Thursday, July 21, 2011

A brilliant experiment in reading: But will new schools chancellor fund revolutionary program?

Here's Sol Stern on the success of a pilot program with E.D. Hirsch's Core Knowledge reading program in NYC:

A brilliant experiment in reading: But will new schools chancellor fund revolutionary program?

By Sol Stern

Thursday, July 14th 2011

The best predictor of future academic achievement for American students about to enter high school is the eighth-grade reading test administered by the National Assessment of Educational Progress, widely considered the gold standard in testing. If children don't reach reading proficiency by the eighth grade, they'll almost always hit a wall in other subjects, and they're unlikely to catch up in the next four years.

By that standard, the educational prospects for most of New York City's 1 million public school students are dismal: Only 21% of the city's eighth-graders reached the proficiency level on the 2009 NAEP reading test. Even more ominously, no more than 12% of the city's black eighth-graders achieved proficiency.

Over the past decade, Gotham's education department has tried several initiatives to fix this, including giving cash bonuses to teachers and principals and paying minority children to show up in class and behave. These financial incentives had no discernible effect on eighth-graders' reading performance. Yet there is a ray of reading hope in the city: the Core Knowledge Language Arts Program, a new reading program being piloted in 10 elementary schools in the Bronx and Queens.

The program derives from the research of E. D. Hirsch Jr., author of "Cultural Literacy" and other seminal books. Among Hirsch's insights is that disadvantaged kids quickly fall behind in reading because of inadequate background knowledge; therefore, imparting such knowledge in the early grades is even more important than conveying basic reading skills.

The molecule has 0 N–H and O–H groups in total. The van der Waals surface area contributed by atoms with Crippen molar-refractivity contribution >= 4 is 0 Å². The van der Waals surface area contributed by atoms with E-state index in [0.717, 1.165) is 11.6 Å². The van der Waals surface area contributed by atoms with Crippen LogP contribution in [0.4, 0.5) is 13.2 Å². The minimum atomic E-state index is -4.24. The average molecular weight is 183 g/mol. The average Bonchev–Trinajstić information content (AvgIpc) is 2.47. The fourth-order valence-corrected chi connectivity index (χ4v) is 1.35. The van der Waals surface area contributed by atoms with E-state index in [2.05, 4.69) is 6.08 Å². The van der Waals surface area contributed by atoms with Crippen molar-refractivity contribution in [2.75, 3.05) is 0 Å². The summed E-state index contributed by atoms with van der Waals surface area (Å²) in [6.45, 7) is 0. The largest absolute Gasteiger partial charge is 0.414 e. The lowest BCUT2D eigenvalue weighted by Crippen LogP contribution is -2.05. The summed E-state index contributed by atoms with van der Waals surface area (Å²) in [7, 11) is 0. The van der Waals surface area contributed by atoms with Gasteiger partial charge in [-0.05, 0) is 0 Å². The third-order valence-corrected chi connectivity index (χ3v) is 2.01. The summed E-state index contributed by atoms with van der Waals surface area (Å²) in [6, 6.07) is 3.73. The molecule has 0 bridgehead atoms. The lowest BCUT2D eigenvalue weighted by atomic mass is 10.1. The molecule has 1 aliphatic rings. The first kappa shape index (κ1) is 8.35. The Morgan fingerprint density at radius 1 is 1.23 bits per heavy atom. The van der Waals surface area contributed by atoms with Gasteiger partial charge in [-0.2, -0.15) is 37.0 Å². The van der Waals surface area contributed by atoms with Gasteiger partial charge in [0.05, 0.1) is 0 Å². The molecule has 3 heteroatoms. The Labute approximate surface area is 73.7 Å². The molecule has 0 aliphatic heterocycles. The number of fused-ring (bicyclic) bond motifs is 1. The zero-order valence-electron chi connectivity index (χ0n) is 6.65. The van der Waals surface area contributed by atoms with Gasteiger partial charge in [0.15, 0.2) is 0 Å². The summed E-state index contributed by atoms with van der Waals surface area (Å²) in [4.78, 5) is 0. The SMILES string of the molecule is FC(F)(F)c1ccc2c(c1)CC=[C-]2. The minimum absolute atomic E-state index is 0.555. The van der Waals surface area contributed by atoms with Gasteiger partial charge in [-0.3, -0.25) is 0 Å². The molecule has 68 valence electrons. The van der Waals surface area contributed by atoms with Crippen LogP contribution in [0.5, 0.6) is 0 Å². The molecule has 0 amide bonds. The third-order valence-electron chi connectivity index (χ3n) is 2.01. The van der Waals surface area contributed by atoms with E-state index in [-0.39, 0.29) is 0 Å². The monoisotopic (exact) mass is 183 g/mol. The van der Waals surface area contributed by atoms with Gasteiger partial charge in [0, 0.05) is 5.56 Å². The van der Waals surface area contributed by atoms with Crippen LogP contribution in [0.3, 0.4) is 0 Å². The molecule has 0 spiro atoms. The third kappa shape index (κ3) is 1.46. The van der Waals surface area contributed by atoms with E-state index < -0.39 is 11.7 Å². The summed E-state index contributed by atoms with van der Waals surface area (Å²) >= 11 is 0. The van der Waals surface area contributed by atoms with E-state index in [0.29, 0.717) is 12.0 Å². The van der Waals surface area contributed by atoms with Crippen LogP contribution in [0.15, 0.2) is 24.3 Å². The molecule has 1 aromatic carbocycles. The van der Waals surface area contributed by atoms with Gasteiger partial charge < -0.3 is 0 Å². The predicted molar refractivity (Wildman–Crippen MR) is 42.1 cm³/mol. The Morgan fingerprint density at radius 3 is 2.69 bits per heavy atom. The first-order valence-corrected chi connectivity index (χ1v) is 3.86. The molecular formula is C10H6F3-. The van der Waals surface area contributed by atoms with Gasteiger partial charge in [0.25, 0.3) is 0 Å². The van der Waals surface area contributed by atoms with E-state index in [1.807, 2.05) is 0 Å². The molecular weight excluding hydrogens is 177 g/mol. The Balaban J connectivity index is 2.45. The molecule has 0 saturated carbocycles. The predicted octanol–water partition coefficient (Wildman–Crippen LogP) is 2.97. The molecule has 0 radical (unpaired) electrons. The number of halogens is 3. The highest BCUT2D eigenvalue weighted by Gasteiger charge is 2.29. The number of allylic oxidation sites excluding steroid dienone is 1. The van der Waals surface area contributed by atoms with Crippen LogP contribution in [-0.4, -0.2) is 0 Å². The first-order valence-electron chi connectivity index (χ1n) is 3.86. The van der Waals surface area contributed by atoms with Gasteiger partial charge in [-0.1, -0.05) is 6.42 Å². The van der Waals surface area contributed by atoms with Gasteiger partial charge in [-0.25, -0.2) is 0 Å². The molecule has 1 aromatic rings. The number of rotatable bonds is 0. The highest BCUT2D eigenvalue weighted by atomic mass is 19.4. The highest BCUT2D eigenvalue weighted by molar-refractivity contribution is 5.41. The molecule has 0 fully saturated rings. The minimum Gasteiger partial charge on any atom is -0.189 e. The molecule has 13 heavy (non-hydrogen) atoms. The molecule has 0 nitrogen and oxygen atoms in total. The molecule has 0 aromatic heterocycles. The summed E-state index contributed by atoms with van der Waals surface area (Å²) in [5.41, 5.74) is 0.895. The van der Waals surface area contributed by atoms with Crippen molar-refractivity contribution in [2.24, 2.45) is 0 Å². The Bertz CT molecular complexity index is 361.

Hirsch diagnoses the problem this way: "Our teachers and administrators are taught brilliant slogans like 'rote regurgitation of mere facts' which make factual knowledge sound objectionable, and they are told that a deeper, better approach is the 'how-to' scheme of education."

To the contrary, he continues, it is precisely the accumulation of facts - whether in history, science, the arts or civics - that enables young readers to move from the foundational skill of decoding written words (through phonics) to a deeper comprehension of complex texts.

Fourth-grade reading scores around the country improved somewhat over the past decade thanks to greater emphasis on phonics and word decoding in early grades. But the effect wore off by the eighth grade, as children had to show greater comprehension of more difficult texts. What was missing, Hirsch believed, was greater attention in the early grades to building students' background knowledge.

So Hirsch and his foundation created a reading program for the early grades that contained the necessary phonics drills as well as the background knowledge that students need to improve their reading comprehension.

Joel Klein, at the time the city's schools chancellor, became a late admirer of Hirsch's ideas - and, starting in September 2008, introduced the Core Knowledge reading program in a handful of schools as a three-year experiment. To monitor the experiment, Klein matched these schools with a demographically similar group of schools that used the dominant "balanced literacy" program; city-commissioned studies would compare the two student cohorts' reading results.

After the first year, Klein announced the early results: On a battery of reading tests, the kindergartners in the Core Knowledge program had achieved gains five times greater than those of students in the control group. The second-year study showed that the Core Knowledge kids made reading gains twice as great as those of students in the control group.

The results of the third-year study, now that the children have completed second grade, won't be announced until sometime this autumn, probably at about the same time as the 2011 NAEP reading results are made public. It is probable that the Core Knowledge program will continue to show promising results, while scores on the NAEP eighth-grade reading test will be as stagnant as ever.

If that's the case, the rational course of action would be to keep funding the pilot until its cohort of students reaches the eighth grade and aces the NAEP test, showing the education authorities that the solution to the city's reading problem is in plain sight. Unfortunately, rationality is usually in short supply at the Department of Education; Klein has moved on, and it's not clear whether Hirsch's reading program remains on the department's agenda. Right now, there's no guaranteed funding for continuation of the program.

Keeping this potential breakthrough alive would cost a mere $300,000 per year - which seems a far smarter investment than the $70 million paid in bonuses to teachers and principals who produced zero reading gains.

Stern is a contributing editor of City Journal and a senior fellow at the Manhattan Institute. This was adapted from the Summer 2011 issue of City Journal.

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